Bridging Cultures: International Pragmatism
Updated: Feb 13, 2020
Creating change and implementing new processes are never easy endeavors. They almost always come with resistance and obstacles. When you combine those efforts across cultures, countries and languages, it can be downright overwhelming – but don’t despair, there are ways to succeed.
I have had the great privilege of working with colleagues across 4 continents and more than 20 countries. Generally speaking, employees come to work to do a good job, they want to succeed and are open to new ways of working.
The problem arises when those changes are seemingly pushed upon an organization and they don’t understand what the value is or believe in the change. This is further compounded when cultural or language barriers are present. It is not uncommon, especially in the US, for an organization to lack the cultural sensitivity and understanding the impact of change can have on their sister companies.
In a previous life, I was part of a high performing team that was instituting a global change that included a new vision, a new way of thinking & working, as well as a new language to discuss it. One of the interesting mistakes is that all of the acronyms and references were completely lost to those outside of the US. For instance, the use of the term, “Sweet 16”,(NCAA March Madness) simply did not translate…think about it for a moment. I kept hearing, "Jay, what does Sweet 16 mean?" Another example was the use of a company specific term "one best operator". Did you know that in many languages, there are many terms to define an operator, rather than implied context? As I traveled around to help train and implement, these questions came up constantly, derailing the focus & sowing doubt in the goals.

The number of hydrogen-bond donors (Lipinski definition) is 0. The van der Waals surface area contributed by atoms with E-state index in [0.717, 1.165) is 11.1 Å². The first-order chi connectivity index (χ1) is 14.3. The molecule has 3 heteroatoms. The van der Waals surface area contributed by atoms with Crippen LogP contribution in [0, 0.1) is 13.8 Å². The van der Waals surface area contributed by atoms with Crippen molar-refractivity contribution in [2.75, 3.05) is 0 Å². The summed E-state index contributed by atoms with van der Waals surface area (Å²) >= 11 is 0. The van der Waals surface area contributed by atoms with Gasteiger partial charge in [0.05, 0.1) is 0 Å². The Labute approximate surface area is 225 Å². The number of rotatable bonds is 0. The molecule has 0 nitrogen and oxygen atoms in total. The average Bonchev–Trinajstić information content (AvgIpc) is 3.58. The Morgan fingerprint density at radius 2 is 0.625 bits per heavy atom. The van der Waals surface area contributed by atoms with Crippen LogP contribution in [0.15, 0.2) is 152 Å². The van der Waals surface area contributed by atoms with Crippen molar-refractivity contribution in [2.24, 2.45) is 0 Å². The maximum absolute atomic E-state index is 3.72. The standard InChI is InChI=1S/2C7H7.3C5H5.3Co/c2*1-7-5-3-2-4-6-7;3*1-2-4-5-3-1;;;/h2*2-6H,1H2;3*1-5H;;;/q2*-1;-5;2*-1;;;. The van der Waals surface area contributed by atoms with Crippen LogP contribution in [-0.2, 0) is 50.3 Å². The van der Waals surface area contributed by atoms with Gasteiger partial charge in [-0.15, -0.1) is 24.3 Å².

The interesting thing is that this was just the language; the start of change management. The examples above don’t even cover what we needed them to do!
So, what are some basic tips that you can use to avoid these mistakes and drive lasting, sustainable change and improvement? Firstly, you need to include more of your stakeholders from the beginning, seek feedback and include it in your development. What if we had shared the language early on in the process? Secondly, be with the teams in the country and listen to their needs and understanding, don’t just push an agenda.
And in my experience, be pragmatic!
Just because the organization has a goal it doesn’t mean that your ears and eyes should be closed. Pragmatism allows you to build on the intent of the change and not necessarily the exact details of how it is done locally. Embracing and leveraging the cultural diversity, building on local strengths and building relationships goes a long way. And you never know…you may find that you will be bringing back great strategies and processes from abroad to share back home. One thing for sure, is you will build some valuable relationships and friendships – I know I have and I’m so much better for it.